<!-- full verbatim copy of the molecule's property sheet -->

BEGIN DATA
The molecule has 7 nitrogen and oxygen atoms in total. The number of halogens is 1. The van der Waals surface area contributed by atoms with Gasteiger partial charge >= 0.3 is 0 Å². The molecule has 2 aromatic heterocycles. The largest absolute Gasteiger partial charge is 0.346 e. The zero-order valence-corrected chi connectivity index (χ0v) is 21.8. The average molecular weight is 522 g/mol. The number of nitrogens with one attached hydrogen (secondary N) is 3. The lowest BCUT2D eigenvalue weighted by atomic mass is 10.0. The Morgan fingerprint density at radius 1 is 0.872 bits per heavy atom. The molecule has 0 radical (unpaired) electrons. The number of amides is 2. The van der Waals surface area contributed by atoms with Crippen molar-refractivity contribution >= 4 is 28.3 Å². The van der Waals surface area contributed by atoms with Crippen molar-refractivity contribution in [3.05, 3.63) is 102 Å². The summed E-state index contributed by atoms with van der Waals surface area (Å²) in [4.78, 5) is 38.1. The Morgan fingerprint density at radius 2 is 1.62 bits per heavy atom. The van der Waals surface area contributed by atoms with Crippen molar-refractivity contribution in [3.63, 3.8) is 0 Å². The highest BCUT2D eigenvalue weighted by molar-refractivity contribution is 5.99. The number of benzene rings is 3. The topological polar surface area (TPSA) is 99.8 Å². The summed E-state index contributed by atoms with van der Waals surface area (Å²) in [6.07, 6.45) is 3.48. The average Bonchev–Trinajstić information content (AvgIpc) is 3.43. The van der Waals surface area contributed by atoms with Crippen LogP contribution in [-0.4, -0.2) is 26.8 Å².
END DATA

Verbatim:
The molecule has 7 nitrogen and oxygen atoms in total. The number of halogens is 1. The van der Waals surface area contributed by atoms with Gasteiger partial charge >= 0.3 is 0 Å². The molecule has 2 aromatic heterocycles. The largest absolute Gasteiger partial charge is 0.346 e. The zero-order valence-corrected chi connectivity index (χ0v) is 21.8. The average molecular weight is 522 g/mol. The number of nitrogens with one attached hydrogen (secondary N) is 3. The lowest BCUT2D eigenvalue weighted by atomic mass is 10.0. The Morgan fingerprint density at radius 1 is 0.872 bits per heavy atom. The molecule has 0 radical (unpaired) electrons. The number of amides is 2. The van der Waals surface area contributed by atoms with Crippen molar-refractivity contribution >= 4 is 28.3 Å². The van der Waals surface area contributed by atoms with Crippen molar-refractivity contribution in [3.05, 3.63) is 102 Å². The summed E-state index contributed by atoms with van der Waals surface area (Å²) in [4.78, 5) is 38.1. The Morgan fingerprint density at radius 2 is 1.62 bits per heavy atom. The van der Waals surface area contributed by atoms with Crippen molar-refractivity contribution in [3.63, 3.8) is 0 Å². The highest BCUT2D eigenvalue weighted by molar-refractivity contribution is 5.99. The number of benzene rings is 3. The topological polar surface area (TPSA) is 99.8 Å². The summed E-state index contributed by atoms with van der Waals surface area (Å²) in [6.07, 6.45) is 3.48. The average Bonchev–Trinajstić information content (AvgIpc) is 3.43. The van der Waals surface area contributed by atoms with Crippen LogP contribution in [-0.4, -0.2) is 26.8 Å².